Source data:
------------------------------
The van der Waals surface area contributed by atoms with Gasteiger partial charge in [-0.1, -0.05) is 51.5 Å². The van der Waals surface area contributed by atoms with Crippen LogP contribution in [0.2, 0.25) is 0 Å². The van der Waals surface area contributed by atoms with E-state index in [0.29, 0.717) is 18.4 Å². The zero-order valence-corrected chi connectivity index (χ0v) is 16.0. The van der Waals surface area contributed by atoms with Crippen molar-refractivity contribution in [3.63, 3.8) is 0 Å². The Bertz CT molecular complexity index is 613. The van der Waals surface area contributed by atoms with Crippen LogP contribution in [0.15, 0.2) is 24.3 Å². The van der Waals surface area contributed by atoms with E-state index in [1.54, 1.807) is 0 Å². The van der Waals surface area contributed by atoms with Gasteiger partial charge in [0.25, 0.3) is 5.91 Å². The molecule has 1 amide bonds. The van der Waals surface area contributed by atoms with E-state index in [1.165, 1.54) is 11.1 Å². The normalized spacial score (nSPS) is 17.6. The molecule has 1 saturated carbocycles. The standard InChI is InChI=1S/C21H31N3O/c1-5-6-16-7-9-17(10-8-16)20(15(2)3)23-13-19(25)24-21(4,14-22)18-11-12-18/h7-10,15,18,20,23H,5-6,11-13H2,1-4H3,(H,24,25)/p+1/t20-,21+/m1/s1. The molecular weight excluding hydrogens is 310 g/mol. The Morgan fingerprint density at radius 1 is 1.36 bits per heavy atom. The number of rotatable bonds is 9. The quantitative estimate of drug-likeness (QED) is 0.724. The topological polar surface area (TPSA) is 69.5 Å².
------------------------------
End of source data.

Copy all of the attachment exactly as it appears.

The van der Waals surface area contributed by atoms with Gasteiger partial charge in [-0.1, -0.05) is 51.5 Å². The van der Waals surface area contributed by atoms with Crippen LogP contribution in [0.2, 0.25) is 0 Å². The van der Waals surface area contributed by atoms with E-state index in [0.29, 0.717) is 18.4 Å². The zero-order valence-corrected chi connectivity index (χ0v) is 16.0. The van der Waals surface area contributed by atoms with Crippen molar-refractivity contribution in [3.63, 3.8) is 0 Å². The Bertz CT molecular complexity index is 613. The van der Waals surface area contributed by atoms with Crippen LogP contribution in [0.15, 0.2) is 24.3 Å². The van der Waals surface area contributed by atoms with E-state index in [1.54, 1.807) is 0 Å². The van der Waals surface area contributed by atoms with Gasteiger partial charge in [0.25, 0.3) is 5.91 Å². The molecule has 1 amide bonds. The van der Waals surface area contributed by atoms with E-state index in [1.165, 1.54) is 11.1 Å². The normalized spacial score (nSPS) is 17.6. The molecule has 1 saturated carbocycles. The standard InChI is InChI=1S/C21H31N3O/c1-5-6-16-7-9-17(10-8-16)20(15(2)3)23-13-19(25)24-21(4,14-22)18-11-12-18/h7-10,15,18,20,23H,5-6,11-13H2,1-4H3,(H,24,25)/p+1/t20-,21+/m1/s1. The molecular weight excluding hydrogens is 310 g/mol. The Morgan fingerprint density at radius 1 is 1.36 bits per heavy atom. The number of rotatable bonds is 9. The quantitative estimate of drug-likeness (QED) is 0.724. The topological polar surface area (TPSA) is 69.5 Å².